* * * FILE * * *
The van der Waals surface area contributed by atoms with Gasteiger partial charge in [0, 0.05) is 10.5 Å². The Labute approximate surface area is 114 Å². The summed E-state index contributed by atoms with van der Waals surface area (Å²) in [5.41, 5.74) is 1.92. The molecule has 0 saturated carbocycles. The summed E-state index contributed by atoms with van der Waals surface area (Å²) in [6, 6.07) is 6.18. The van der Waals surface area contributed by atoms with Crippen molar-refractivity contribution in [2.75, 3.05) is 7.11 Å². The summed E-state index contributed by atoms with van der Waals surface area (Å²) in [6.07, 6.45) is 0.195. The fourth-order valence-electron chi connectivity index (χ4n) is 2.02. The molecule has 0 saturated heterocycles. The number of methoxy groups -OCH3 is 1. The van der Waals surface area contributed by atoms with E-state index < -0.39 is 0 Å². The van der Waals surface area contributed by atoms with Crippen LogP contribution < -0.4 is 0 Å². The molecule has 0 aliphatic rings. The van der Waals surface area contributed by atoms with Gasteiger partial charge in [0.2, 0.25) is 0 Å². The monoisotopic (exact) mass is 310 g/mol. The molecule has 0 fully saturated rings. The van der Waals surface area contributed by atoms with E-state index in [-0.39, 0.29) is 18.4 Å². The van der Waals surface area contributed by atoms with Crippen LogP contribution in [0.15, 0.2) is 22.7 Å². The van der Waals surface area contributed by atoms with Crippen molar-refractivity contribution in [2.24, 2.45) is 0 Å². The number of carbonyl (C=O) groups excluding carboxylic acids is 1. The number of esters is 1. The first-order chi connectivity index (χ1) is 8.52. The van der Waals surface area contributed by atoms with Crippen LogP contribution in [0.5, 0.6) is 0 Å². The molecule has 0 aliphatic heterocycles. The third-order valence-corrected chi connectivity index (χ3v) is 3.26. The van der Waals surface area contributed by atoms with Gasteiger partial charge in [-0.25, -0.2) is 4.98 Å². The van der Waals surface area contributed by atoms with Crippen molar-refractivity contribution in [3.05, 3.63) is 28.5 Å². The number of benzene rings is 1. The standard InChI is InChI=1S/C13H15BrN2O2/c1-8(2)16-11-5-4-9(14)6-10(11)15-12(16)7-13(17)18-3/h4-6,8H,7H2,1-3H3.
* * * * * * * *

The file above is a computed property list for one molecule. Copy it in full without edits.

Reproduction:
The van der Waals surface area contributed by atoms with Gasteiger partial charge in [0, 0.05) is 10.5 Å². The Labute approximate surface area is 114 Å². The summed E-state index contributed by atoms with van der Waals surface area (Å²) in [5.41, 5.74) is 1.92. The molecule has 0 saturated carbocycles. The summed E-state index contributed by atoms with van der Waals surface area (Å²) in [6, 6.07) is 6.18. The van der Waals surface area contributed by atoms with Crippen molar-refractivity contribution in [2.75, 3.05) is 7.11 Å². The summed E-state index contributed by atoms with van der Waals surface area (Å²) in [6.07, 6.45) is 0.195. The fourth-order valence-electron chi connectivity index (χ4n) is 2.02. The molecule has 0 saturated heterocycles. The number of methoxy groups -OCH3 is 1. The van der Waals surface area contributed by atoms with E-state index < -0.39 is 0 Å². The van der Waals surface area contributed by atoms with Crippen LogP contribution < -0.4 is 0 Å². The molecule has 0 aliphatic rings. The van der Waals surface area contributed by atoms with Gasteiger partial charge in [0.2, 0.25) is 0 Å². The monoisotopic (exact) mass is 310 g/mol. The molecule has 0 fully saturated rings. The van der Waals surface area contributed by atoms with E-state index in [-0.39, 0.29) is 18.4 Å². The van der Waals surface area contributed by atoms with Crippen LogP contribution in [0.15, 0.2) is 22.7 Å². The van der Waals surface area contributed by atoms with Crippen molar-refractivity contribution in [2.24, 2.45) is 0 Å². The number of carbonyl (C=O) groups excluding carboxylic acids is 1. The number of esters is 1. The first-order chi connectivity index (χ1) is 8.52. The van der Waals surface area contributed by atoms with Crippen LogP contribution in [0.5, 0.6) is 0 Å². The molecule has 0 aliphatic heterocycles. The third-order valence-corrected chi connectivity index (χ3v) is 3.26. The van der Waals surface area contributed by atoms with Gasteiger partial charge in [-0.25, -0.2) is 4.98 Å². The van der Waals surface area contributed by atoms with Crippen molar-refractivity contribution in [3.05, 3.63) is 28.5 Å². The number of benzene rings is 1. The standard InChI is InChI=1S/C13H15BrN2O2/c1-8(2)16-11-5-4-9(14)6-10(11)15-12(16)7-13(17)18-3/h4-6,8H,7H2,1-3H3.